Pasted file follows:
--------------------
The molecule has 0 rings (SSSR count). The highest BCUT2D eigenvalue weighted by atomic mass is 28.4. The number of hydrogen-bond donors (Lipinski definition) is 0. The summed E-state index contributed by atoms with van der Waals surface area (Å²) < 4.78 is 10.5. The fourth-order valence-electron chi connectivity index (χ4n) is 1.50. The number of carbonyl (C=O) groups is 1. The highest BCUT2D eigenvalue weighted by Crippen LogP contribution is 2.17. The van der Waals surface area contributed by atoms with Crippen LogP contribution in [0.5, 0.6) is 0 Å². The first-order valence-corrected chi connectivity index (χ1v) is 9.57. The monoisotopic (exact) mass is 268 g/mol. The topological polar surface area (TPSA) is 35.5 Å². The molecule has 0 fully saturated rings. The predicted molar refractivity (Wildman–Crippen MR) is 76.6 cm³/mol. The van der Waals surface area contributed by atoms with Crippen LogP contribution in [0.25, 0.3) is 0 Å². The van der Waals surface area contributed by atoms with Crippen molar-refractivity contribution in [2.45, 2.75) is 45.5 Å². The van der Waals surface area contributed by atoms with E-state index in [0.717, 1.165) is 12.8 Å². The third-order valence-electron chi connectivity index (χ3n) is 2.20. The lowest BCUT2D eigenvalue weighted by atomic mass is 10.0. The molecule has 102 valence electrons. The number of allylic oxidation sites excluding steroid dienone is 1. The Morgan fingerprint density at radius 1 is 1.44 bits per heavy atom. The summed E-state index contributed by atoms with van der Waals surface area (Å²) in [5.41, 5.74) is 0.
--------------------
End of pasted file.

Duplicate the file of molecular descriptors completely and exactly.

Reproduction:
The molecule has 0 rings (SSSR count). The highest BCUT2D eigenvalue weighted by atomic mass is 28.4. The number of hydrogen-bond donors (Lipinski definition) is 0. The summed E-state index contributed by atoms with van der Waals surface area (Å²) < 4.78 is 10.5. The fourth-order valence-electron chi connectivity index (χ4n) is 1.50. The number of carbonyl (C=O) groups is 1. The highest BCUT2D eigenvalue weighted by Crippen LogP contribution is 2.17. The van der Waals surface area contributed by atoms with Crippen LogP contribution in [0.5, 0.6) is 0 Å². The first-order valence-corrected chi connectivity index (χ1v) is 9.57. The monoisotopic (exact) mass is 268 g/mol. The topological polar surface area (TPSA) is 35.5 Å². The molecule has 0 fully saturated rings. The predicted molar refractivity (Wildman–Crippen MR) is 76.6 cm³/mol. The van der Waals surface area contributed by atoms with Crippen LogP contribution in [0.25, 0.3) is 0 Å². The van der Waals surface area contributed by atoms with Crippen molar-refractivity contribution in [2.45, 2.75) is 45.5 Å². The van der Waals surface area contributed by atoms with E-state index in [0.717, 1.165) is 12.8 Å². The third-order valence-electron chi connectivity index (χ3n) is 2.20. The lowest BCUT2D eigenvalue weighted by atomic mass is 10.0. The molecule has 102 valence electrons. The number of allylic oxidation sites excluding steroid dienone is 1. The Morgan fingerprint density at radius 1 is 1.44 bits per heavy atom. The summed E-state index contributed by atoms with van der Waals surface area (Å²) in [5.41, 5.74) is 0.